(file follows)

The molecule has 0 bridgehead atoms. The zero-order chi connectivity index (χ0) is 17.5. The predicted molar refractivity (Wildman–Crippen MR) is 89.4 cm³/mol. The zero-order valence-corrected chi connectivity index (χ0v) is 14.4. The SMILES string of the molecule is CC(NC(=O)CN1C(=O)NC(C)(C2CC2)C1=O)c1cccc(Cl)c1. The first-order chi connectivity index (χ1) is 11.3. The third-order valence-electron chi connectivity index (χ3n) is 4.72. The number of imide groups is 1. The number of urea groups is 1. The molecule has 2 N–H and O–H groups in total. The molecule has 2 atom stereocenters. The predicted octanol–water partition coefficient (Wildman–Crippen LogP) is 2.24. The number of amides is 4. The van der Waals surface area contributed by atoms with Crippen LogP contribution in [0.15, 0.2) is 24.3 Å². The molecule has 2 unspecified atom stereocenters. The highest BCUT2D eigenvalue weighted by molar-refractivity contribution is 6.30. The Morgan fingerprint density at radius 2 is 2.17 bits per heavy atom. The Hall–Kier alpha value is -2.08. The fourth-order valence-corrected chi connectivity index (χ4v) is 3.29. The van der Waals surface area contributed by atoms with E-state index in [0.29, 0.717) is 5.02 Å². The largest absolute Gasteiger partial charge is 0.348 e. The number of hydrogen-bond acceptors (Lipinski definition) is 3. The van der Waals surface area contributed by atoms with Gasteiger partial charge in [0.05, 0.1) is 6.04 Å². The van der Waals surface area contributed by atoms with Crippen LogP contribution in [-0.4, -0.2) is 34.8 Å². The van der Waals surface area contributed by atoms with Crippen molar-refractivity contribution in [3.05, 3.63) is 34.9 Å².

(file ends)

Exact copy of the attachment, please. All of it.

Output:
The molecule has 0 bridgehead atoms. The zero-order chi connectivity index (χ0) is 17.5. The predicted molar refractivity (Wildman–Crippen MR) is 89.4 cm³/mol. The zero-order valence-corrected chi connectivity index (χ0v) is 14.4. The SMILES string of the molecule is CC(NC(=O)CN1C(=O)NC(C)(C2CC2)C1=O)c1cccc(Cl)c1. The first-order chi connectivity index (χ1) is 11.3. The third-order valence-electron chi connectivity index (χ3n) is 4.72. The number of imide groups is 1. The number of urea groups is 1. The molecule has 2 N–H and O–H groups in total. The molecule has 2 atom stereocenters. The predicted octanol–water partition coefficient (Wildman–Crippen LogP) is 2.24. The number of amides is 4. The van der Waals surface area contributed by atoms with Crippen LogP contribution in [0.15, 0.2) is 24.3 Å². The molecule has 2 unspecified atom stereocenters. The highest BCUT2D eigenvalue weighted by molar-refractivity contribution is 6.30. The Morgan fingerprint density at radius 2 is 2.17 bits per heavy atom. The Hall–Kier alpha value is -2.08. The fourth-order valence-corrected chi connectivity index (χ4v) is 3.29. The van der Waals surface area contributed by atoms with E-state index in [0.29, 0.717) is 5.02 Å². The largest absolute Gasteiger partial charge is 0.348 e. The number of hydrogen-bond acceptors (Lipinski definition) is 3. The van der Waals surface area contributed by atoms with Gasteiger partial charge in [0.05, 0.1) is 6.04 Å². The van der Waals surface area contributed by atoms with Crippen LogP contribution in [-0.4, -0.2) is 34.8 Å². The van der Waals surface area contributed by atoms with Crippen molar-refractivity contribution in [3.05, 3.63) is 34.9 Å².